So what hopes does he have for the Studio?

I get a definitive answer, “To create an eclectic company with different flavours, who’ll combine to cook up a new taste and style. Productions of Keats’ Lamia in a strip club are planned, as well as De Fillipo’s obscure masterpiece, The Inheritor, and we will then take the Made in Moscow productions on tour.”

The English Theatre Studio’s Company took part in a benefit concert on April 21st to raise money for the relief effort in Japan. Keats was on offer and the lost art of “Melodeclamation”. It means a lot to Martin to be involved in serving the community through his art. He’s taken Russia and its people to his heart. He’d like to offer Russians the dramatic art they were not offered at school, while at the same time he means to enhance the experience of living in Russia for visitors from all countries.

Irene Flaming - vocal coach

“We aren’t teachers; we’re actors, interested in developing a company who actually do create productions—film as well as theatre. We’re sharing what we know, not teaching but doing!”

“We’re authentic and inviolate. Not Corporate but bespoke and genuine.”

And bespoke also means that the Studio will be offering e-learning for interested ‘pArticipants’ outside the catchment area of Moscow as well as touring to the regions.

The Company are looking for funding from sympathetic sponsors. “We have brilliant supporters like Tri-co Cashmere and the venues we use, such as Shooters and Stariki Bar and the Library for Foreign Literature”.

Children’s drama sessions will be on offer too. The Salyut Children’s Cinema group, have started to host such sessions and this is something Martin hopes to develop further, even offering free performances for children all over Moscow.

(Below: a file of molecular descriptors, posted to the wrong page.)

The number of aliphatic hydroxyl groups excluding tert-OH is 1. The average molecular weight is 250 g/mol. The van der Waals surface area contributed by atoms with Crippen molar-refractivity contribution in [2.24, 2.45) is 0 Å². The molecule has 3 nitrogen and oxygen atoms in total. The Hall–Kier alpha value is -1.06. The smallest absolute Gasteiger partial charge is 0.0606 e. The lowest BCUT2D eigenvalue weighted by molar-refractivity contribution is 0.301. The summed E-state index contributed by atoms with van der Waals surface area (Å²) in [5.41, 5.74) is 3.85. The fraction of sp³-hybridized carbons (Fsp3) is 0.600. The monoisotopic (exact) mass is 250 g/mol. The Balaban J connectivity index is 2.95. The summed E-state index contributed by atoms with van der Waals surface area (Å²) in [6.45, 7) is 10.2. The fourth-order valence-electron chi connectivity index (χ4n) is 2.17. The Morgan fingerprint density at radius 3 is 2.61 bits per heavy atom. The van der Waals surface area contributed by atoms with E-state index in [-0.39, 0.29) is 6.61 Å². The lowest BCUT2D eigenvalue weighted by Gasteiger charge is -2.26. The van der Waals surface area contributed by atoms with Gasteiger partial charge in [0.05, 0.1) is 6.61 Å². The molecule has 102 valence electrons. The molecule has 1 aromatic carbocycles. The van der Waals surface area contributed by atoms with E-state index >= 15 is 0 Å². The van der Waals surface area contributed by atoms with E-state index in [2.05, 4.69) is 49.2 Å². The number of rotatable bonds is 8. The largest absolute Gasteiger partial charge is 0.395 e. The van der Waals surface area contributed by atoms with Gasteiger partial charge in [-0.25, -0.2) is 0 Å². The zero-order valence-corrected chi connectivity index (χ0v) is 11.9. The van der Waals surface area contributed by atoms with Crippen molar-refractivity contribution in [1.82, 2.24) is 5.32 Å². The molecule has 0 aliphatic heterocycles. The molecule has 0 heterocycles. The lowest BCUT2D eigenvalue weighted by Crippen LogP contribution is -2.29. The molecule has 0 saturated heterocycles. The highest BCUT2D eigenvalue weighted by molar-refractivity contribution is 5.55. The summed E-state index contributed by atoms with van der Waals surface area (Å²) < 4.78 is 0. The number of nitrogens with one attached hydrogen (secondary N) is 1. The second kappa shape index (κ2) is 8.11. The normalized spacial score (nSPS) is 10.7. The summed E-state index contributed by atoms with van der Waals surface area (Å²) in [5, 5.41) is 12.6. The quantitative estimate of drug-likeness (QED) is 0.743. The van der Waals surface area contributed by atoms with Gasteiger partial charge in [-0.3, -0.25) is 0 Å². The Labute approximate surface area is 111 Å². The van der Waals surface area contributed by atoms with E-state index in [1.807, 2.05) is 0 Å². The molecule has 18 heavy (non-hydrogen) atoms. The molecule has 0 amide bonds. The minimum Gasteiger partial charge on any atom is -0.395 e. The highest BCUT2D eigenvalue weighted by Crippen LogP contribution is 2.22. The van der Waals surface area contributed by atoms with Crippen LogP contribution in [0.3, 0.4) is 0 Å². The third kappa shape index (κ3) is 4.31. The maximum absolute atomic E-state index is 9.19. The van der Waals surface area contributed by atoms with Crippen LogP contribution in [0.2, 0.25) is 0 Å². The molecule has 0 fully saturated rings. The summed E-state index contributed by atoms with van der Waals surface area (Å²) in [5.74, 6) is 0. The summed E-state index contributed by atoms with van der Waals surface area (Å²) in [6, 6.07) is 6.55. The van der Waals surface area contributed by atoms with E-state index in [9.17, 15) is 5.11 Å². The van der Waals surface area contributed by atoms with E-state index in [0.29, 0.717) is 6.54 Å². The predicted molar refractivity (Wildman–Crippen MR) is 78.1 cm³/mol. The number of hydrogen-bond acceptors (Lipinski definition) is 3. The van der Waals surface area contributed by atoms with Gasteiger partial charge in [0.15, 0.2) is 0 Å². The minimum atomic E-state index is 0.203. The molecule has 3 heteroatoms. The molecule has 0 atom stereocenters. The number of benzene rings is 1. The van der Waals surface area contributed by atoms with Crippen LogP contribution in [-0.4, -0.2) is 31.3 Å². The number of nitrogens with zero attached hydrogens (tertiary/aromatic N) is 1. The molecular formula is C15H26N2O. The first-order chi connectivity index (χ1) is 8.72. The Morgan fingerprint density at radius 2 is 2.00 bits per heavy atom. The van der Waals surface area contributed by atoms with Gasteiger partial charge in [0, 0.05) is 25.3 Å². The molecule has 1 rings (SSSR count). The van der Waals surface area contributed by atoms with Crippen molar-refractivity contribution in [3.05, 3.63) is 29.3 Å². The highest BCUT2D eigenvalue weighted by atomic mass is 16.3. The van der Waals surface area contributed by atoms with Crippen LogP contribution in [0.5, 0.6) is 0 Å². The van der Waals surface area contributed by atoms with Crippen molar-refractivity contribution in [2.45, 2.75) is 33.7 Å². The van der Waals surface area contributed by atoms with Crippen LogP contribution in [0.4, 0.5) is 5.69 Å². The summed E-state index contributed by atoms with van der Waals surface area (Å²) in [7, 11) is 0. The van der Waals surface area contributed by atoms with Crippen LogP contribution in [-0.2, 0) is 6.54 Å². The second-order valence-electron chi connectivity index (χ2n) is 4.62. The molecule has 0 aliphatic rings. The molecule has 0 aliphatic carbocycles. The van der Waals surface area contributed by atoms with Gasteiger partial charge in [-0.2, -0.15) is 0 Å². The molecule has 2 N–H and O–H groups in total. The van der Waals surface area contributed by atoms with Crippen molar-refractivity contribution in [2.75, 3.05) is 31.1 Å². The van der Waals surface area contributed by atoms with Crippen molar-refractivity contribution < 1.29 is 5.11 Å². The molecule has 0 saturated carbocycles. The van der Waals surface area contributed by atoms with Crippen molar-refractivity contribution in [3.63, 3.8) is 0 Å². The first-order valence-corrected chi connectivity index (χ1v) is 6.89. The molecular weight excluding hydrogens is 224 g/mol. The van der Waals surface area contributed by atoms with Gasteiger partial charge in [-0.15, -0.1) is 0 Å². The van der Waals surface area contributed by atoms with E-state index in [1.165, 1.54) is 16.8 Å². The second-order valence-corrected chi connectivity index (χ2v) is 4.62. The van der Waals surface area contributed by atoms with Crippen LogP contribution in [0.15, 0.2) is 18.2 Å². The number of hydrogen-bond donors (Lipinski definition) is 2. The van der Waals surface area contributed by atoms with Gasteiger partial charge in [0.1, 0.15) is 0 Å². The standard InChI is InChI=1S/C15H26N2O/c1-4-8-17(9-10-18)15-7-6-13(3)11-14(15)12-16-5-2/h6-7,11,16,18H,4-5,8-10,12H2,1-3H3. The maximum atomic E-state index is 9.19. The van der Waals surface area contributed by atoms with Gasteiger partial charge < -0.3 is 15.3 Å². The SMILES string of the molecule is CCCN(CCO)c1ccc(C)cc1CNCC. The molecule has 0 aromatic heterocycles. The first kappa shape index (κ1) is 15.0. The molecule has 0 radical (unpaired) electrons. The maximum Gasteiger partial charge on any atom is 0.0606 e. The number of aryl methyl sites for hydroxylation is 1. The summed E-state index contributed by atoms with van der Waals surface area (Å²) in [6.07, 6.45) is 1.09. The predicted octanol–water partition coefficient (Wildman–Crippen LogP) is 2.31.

I wonder whether Martin can pin point the moment of inspiration for the School?

“I had a vision in McDonald’s! It was this young student, Masha, who took part in a musical project I was involved with. I bumped into her in McDonald’s months later and asked whether she’d taken her experience further. She just shrugged her shoulders and said, ‘But there are no such drama schools in Moscow’. The heavens opened and I saw the footlight!”

Martin is actively encouraging actor contacts he has in the UK to join the company and add their experience to the mix, as well as grab an amazing chance to work with students of all ages to create new theatre. I recently visited the Harold Pinter Drama Studio at the University of East Anglia, which is renowned for its creative writing courses and drama students (including alumni such as Ian McEwan and the current Dr Who, Matt Smith). I was putting a poster up for Martin and bumped into his old tutor. He remembered Martin fondly and wished him well. As he took the poster from me I felt proud to be part of Martin’s vision and hoped that, like the Terminator, he’d be back. In case not, I’m looking at flights now and checking out my visa. I can’t wait to see what’s going on.

In May, Queen’s English Theatre Studio will be appearing at:

  • Shooters: Novoslobodskaya - Tuesdays
  • Stariki Bar: Lubyanka - Sundays
  • Lamb’s Tales from Shakespeare will be touring various schools and the Salyut cinema.
  • LAMIA, undress rehearsal in secret locations…

If you wish to arrange a free music and poetry concert for children or enquire about enrolling on summer school courses at Queen’s English Theatre Studio.